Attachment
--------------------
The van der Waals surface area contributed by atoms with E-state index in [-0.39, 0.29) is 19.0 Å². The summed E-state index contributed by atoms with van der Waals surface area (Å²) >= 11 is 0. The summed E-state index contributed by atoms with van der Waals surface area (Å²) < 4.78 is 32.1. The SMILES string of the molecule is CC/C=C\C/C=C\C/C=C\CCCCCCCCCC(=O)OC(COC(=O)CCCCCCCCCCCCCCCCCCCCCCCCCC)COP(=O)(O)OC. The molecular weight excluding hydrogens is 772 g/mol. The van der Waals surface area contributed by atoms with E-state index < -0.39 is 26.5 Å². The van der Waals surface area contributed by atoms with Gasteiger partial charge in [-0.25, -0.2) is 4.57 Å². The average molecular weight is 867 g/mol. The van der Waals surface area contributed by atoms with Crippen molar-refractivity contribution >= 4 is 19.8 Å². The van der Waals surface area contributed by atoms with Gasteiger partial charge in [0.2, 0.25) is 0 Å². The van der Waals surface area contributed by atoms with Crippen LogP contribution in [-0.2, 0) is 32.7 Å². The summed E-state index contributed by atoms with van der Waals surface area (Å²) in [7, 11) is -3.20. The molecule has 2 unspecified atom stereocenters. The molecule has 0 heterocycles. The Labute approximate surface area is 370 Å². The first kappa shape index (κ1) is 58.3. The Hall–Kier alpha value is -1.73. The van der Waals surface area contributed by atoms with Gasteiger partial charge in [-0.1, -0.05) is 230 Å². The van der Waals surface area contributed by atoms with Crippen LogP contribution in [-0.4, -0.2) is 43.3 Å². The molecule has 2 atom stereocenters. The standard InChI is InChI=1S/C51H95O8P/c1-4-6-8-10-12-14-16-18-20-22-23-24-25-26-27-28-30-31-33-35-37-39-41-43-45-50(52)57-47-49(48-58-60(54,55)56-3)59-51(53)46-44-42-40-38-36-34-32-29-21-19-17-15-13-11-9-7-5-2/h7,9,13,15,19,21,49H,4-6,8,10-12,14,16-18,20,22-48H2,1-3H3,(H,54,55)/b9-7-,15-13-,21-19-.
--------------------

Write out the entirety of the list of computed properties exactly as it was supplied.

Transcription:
The van der Waals surface area contributed by atoms with E-state index in [-0.39, 0.29) is 19.0 Å². The summed E-state index contributed by atoms with van der Waals surface area (Å²) >= 11 is 0. The summed E-state index contributed by atoms with van der Waals surface area (Å²) < 4.78 is 32.1. The SMILES string of the molecule is CC/C=C\C/C=C\C/C=C\CCCCCCCCCC(=O)OC(COC(=O)CCCCCCCCCCCCCCCCCCCCCCCCCC)COP(=O)(O)OC. The molecular weight excluding hydrogens is 772 g/mol. The van der Waals surface area contributed by atoms with E-state index < -0.39 is 26.5 Å². The van der Waals surface area contributed by atoms with Gasteiger partial charge in [-0.25, -0.2) is 4.57 Å². The average molecular weight is 867 g/mol. The van der Waals surface area contributed by atoms with Crippen molar-refractivity contribution >= 4 is 19.8 Å². The van der Waals surface area contributed by atoms with Gasteiger partial charge in [0.2, 0.25) is 0 Å². The van der Waals surface area contributed by atoms with Crippen LogP contribution in [-0.2, 0) is 32.7 Å². The summed E-state index contributed by atoms with van der Waals surface area (Å²) in [7, 11) is -3.20. The molecule has 2 unspecified atom stereocenters. The molecule has 0 heterocycles. The Labute approximate surface area is 370 Å². The first kappa shape index (κ1) is 58.3. The Hall–Kier alpha value is -1.73. The van der Waals surface area contributed by atoms with Gasteiger partial charge in [-0.1, -0.05) is 230 Å². The van der Waals surface area contributed by atoms with Crippen LogP contribution in [-0.4, -0.2) is 43.3 Å². The molecule has 2 atom stereocenters. The standard InChI is InChI=1S/C51H95O8P/c1-4-6-8-10-12-14-16-18-20-22-23-24-25-26-27-28-30-31-33-35-37-39-41-43-45-50(52)57-47-49(48-58-60(54,55)56-3)59-51(53)46-44-42-40-38-36-34-32-29-21-19-17-15-13-11-9-7-5-2/h7,9,13,15,19,21,49H,4-6,8,10-12,14,16-18,20,22-48H2,1-3H3,(H,54,55)/b9-7-,15-13-,21-19-.